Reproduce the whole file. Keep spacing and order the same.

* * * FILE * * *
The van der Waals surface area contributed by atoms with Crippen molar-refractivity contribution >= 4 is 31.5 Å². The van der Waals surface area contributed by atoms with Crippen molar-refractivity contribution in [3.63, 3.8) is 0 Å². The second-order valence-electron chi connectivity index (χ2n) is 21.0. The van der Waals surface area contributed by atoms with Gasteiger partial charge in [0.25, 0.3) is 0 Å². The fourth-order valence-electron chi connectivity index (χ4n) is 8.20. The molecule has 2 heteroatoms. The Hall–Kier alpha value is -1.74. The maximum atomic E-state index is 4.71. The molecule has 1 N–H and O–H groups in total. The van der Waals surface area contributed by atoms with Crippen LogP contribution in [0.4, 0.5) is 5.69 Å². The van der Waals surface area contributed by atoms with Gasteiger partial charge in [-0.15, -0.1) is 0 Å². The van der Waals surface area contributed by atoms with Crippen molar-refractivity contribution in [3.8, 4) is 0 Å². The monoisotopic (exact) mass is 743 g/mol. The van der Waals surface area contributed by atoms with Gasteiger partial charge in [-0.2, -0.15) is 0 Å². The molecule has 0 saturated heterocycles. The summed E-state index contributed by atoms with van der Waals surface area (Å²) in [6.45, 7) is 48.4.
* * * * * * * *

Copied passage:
The van der Waals surface area contributed by atoms with Crippen molar-refractivity contribution >= 4 is 31.5 Å². The van der Waals surface area contributed by atoms with Crippen molar-refractivity contribution in [3.63, 3.8) is 0 Å². The second-order valence-electron chi connectivity index (χ2n) is 21.0. The van der Waals surface area contributed by atoms with Gasteiger partial charge in [0.25, 0.3) is 0 Å². The fourth-order valence-electron chi connectivity index (χ4n) is 8.20. The molecule has 2 heteroatoms. The Hall–Kier alpha value is -1.74. The maximum atomic E-state index is 4.71. The molecule has 1 N–H and O–H groups in total. The van der Waals surface area contributed by atoms with Crippen LogP contribution in [0.4, 0.5) is 5.69 Å². The van der Waals surface area contributed by atoms with Gasteiger partial charge in [-0.15, -0.1) is 0 Å². The van der Waals surface area contributed by atoms with Crippen molar-refractivity contribution in [3.8, 4) is 0 Å². The monoisotopic (exact) mass is 743 g/mol. The van der Waals surface area contributed by atoms with Gasteiger partial charge in [-0.2, -0.15) is 0 Å². The molecule has 0 saturated heterocycles. The summed E-state index contributed by atoms with van der Waals surface area (Å²) in [6.45, 7) is 48.4.